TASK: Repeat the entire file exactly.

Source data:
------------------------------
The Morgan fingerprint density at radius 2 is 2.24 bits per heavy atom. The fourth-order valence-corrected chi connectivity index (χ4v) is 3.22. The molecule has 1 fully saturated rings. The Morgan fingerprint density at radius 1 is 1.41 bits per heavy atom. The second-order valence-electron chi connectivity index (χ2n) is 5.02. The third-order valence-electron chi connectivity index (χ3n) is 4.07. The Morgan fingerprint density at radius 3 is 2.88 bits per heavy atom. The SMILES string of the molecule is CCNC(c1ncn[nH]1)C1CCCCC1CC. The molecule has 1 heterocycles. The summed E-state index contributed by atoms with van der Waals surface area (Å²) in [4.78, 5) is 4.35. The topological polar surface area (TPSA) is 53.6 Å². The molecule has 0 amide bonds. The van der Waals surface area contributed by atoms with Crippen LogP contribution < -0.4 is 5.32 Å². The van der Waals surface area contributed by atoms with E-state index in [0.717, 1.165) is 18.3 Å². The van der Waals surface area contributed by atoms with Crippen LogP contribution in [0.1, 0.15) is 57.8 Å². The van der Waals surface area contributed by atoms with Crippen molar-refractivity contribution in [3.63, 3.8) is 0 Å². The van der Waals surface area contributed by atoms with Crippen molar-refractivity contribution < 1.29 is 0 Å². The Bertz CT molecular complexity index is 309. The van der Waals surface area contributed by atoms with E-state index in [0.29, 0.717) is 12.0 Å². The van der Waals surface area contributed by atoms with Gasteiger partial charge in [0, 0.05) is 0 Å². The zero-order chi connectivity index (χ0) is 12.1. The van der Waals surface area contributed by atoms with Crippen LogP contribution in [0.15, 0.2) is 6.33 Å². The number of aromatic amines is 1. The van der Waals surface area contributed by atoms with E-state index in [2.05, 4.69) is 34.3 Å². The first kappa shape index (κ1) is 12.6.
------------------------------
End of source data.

The Morgan fingerprint density at radius 2 is 2.24 bits per heavy atom. The fourth-order valence-corrected chi connectivity index (χ4v) is 3.22. The molecule has 1 fully saturated rings. The Morgan fingerprint density at radius 1 is 1.41 bits per heavy atom. The second-order valence-electron chi connectivity index (χ2n) is 5.02. The third-order valence-electron chi connectivity index (χ3n) is 4.07. The Morgan fingerprint density at radius 3 is 2.88 bits per heavy atom. The SMILES string of the molecule is CCNC(c1ncn[nH]1)C1CCCCC1CC. The molecule has 1 heterocycles. The summed E-state index contributed by atoms with van der Waals surface area (Å²) in [4.78, 5) is 4.35. The topological polar surface area (TPSA) is 53.6 Å². The molecule has 0 amide bonds. The van der Waals surface area contributed by atoms with Crippen LogP contribution < -0.4 is 5.32 Å². The van der Waals surface area contributed by atoms with E-state index in [0.717, 1.165) is 18.3 Å². The van der Waals surface area contributed by atoms with Crippen LogP contribution in [0.1, 0.15) is 57.8 Å². The van der Waals surface area contributed by atoms with Crippen molar-refractivity contribution in [3.63, 3.8) is 0 Å². The van der Waals surface area contributed by atoms with Crippen molar-refractivity contribution < 1.29 is 0 Å². The Bertz CT molecular complexity index is 309. The van der Waals surface area contributed by atoms with E-state index in [0.29, 0.717) is 12.0 Å². The van der Waals surface area contributed by atoms with Gasteiger partial charge in [0, 0.05) is 0 Å². The zero-order chi connectivity index (χ0) is 12.1. The van der Waals surface area contributed by atoms with Crippen LogP contribution in [0.15, 0.2) is 6.33 Å². The number of aromatic amines is 1. The van der Waals surface area contributed by atoms with E-state index in [2.05, 4.69) is 34.3 Å². The first kappa shape index (κ1) is 12.6.